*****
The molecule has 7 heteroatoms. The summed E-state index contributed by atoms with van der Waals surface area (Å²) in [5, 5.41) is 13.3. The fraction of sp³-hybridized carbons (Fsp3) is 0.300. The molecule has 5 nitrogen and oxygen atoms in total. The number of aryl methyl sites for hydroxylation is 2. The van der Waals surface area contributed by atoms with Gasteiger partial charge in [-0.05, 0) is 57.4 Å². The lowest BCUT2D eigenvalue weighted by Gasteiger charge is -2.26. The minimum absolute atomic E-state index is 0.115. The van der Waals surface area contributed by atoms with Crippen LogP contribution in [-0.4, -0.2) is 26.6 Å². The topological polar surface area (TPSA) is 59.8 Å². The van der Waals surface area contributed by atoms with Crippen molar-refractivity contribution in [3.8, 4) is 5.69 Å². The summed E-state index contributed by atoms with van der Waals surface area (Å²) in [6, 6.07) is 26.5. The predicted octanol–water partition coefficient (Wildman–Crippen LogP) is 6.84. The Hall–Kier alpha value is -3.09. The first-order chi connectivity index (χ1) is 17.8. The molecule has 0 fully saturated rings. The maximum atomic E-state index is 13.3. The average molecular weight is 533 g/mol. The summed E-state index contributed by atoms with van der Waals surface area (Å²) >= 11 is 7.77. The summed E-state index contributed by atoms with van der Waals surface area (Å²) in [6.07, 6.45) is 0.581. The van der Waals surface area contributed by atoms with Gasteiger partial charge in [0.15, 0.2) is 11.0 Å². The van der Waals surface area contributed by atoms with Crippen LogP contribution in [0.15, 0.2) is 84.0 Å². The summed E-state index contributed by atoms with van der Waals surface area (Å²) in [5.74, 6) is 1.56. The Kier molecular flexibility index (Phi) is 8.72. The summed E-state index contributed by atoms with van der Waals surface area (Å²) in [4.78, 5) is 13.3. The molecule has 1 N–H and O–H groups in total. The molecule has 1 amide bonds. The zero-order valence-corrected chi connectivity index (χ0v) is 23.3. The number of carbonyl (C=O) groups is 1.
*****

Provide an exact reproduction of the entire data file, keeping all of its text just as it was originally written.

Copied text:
The molecule has 7 heteroatoms. The summed E-state index contributed by atoms with van der Waals surface area (Å²) in [5, 5.41) is 13.3. The fraction of sp³-hybridized carbons (Fsp3) is 0.300. The molecule has 5 nitrogen and oxygen atoms in total. The number of aryl methyl sites for hydroxylation is 2. The van der Waals surface area contributed by atoms with Gasteiger partial charge in [-0.05, 0) is 57.4 Å². The lowest BCUT2D eigenvalue weighted by Gasteiger charge is -2.26. The minimum absolute atomic E-state index is 0.115. The van der Waals surface area contributed by atoms with Crippen LogP contribution in [-0.4, -0.2) is 26.6 Å². The topological polar surface area (TPSA) is 59.8 Å². The van der Waals surface area contributed by atoms with Crippen molar-refractivity contribution in [3.8, 4) is 5.69 Å². The summed E-state index contributed by atoms with van der Waals surface area (Å²) in [6, 6.07) is 26.5. The predicted octanol–water partition coefficient (Wildman–Crippen LogP) is 6.84. The Hall–Kier alpha value is -3.09. The first-order chi connectivity index (χ1) is 17.8. The molecule has 0 fully saturated rings. The maximum atomic E-state index is 13.3. The average molecular weight is 533 g/mol. The summed E-state index contributed by atoms with van der Waals surface area (Å²) >= 11 is 7.77. The summed E-state index contributed by atoms with van der Waals surface area (Å²) in [6.07, 6.45) is 0.581. The van der Waals surface area contributed by atoms with Gasteiger partial charge in [0.15, 0.2) is 11.0 Å². The van der Waals surface area contributed by atoms with Crippen LogP contribution in [0.15, 0.2) is 84.0 Å². The summed E-state index contributed by atoms with van der Waals surface area (Å²) in [5.74, 6) is 1.56. The Kier molecular flexibility index (Phi) is 8.72. The summed E-state index contributed by atoms with van der Waals surface area (Å²) in [4.78, 5) is 13.3. The molecule has 1 N–H and O–H groups in total. The molecule has 1 amide bonds. The zero-order valence-corrected chi connectivity index (χ0v) is 23.3. The number of carbonyl (C=O) groups is 1.